Local units flooded with funds for schemes directed by centreFederal government’s motives questioned as budget for projects where local units have a say has been slashed.
The federal government has been increasing conditional grants to local governments while reducing fiscal equalisation grants, giving little freedom to local units to invest the financial resources in the projects they prioritise.
Fiscal equalisation grants are allocations to the provincial and local governments for implementing the programmes and projects that the sub-national governments have chosen for themselves whereas conditional grants fund the implementation of the federal government’s specific programmes and projects.
The federal government increased conditional grants to the local governments to Rs191.89 billion for the next fiscal year 2023-24 from Rs183 billion in the current fiscal year 2022-23, according to the finance ministry.
In fact, the conditional grants have been on the upward trajectory since fiscal year 2018-19 when Rs110 billion was allocated under the heading.
In fact, such grants had been steadily increasing until the current fiscal year, from Rs84.7 billion in the fiscal 2018-19.
Local governments are heavily reliant on fiscal transfers from federal and provincial governments with such transfers making for two-thirds of total financial resources of the local units in the fiscal year 2021-22, according to the 60th annual report of the Office of the Auditor General.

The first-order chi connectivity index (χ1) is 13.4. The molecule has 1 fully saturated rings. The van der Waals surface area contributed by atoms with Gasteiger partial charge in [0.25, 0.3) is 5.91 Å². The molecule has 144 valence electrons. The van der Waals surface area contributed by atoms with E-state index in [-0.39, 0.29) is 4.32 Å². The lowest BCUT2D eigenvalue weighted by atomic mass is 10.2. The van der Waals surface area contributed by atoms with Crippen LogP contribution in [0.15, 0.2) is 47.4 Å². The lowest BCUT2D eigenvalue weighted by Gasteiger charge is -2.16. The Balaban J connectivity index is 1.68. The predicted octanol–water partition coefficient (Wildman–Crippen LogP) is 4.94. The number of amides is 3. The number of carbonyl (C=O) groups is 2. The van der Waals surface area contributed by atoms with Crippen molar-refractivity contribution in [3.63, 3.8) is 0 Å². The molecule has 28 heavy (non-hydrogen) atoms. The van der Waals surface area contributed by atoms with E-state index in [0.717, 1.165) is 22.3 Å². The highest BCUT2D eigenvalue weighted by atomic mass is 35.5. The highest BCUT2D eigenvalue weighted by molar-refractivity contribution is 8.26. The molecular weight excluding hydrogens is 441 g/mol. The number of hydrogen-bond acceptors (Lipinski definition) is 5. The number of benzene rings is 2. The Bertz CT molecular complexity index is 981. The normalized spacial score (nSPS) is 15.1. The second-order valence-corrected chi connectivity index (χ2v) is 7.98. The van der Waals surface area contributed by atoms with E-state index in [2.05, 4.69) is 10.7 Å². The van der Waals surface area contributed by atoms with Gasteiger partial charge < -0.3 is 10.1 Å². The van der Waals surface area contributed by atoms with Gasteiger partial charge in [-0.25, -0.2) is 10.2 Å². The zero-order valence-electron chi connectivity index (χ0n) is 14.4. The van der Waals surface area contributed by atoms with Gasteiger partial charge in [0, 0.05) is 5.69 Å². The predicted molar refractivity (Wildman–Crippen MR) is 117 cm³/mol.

Experts said the rapid rise in conditional grants compared to equalisation grants suggest that the federal government, going against the spirit of federalism, wants to dictate what projects to implement at the local level.
“The spirit is to strengthen local governments to make their own decisions on development projects,” said Khim Lal Devkota, a lawmaker and an expert on fiscal federalism. “Reducing fiscal equalisation grants while increasing conditional grants means forcing local governments to carry the burden of the federal government while giving them little room to implement the projects of their choice.”
Besides fiscal equalisation and conditional grants, special and complementary grants are other types of grants that local governments get.
Even though the constitution has given provincial and local governments much power, experts and stakeholders say the tendency of centralising institutions and resources has continued. “Reducing the share of conditional grants to be provided to local governments is vital to strengthening them,” said Devkota.
“Reduction of conditional grants for provinces and local governments means handing over office, staff and budget to sub-national governments and strengthening their roles in national development.”
The provincial and local governments have long been complaining about the centralisation of financial and human resources. When the government staff adjustment process began, most human resources were retained at the centre contrary to earlier promises. Even though overall fiscal transfers to local governments are rising, the share of conditional grants where the local governments have little say, is growing rapidly.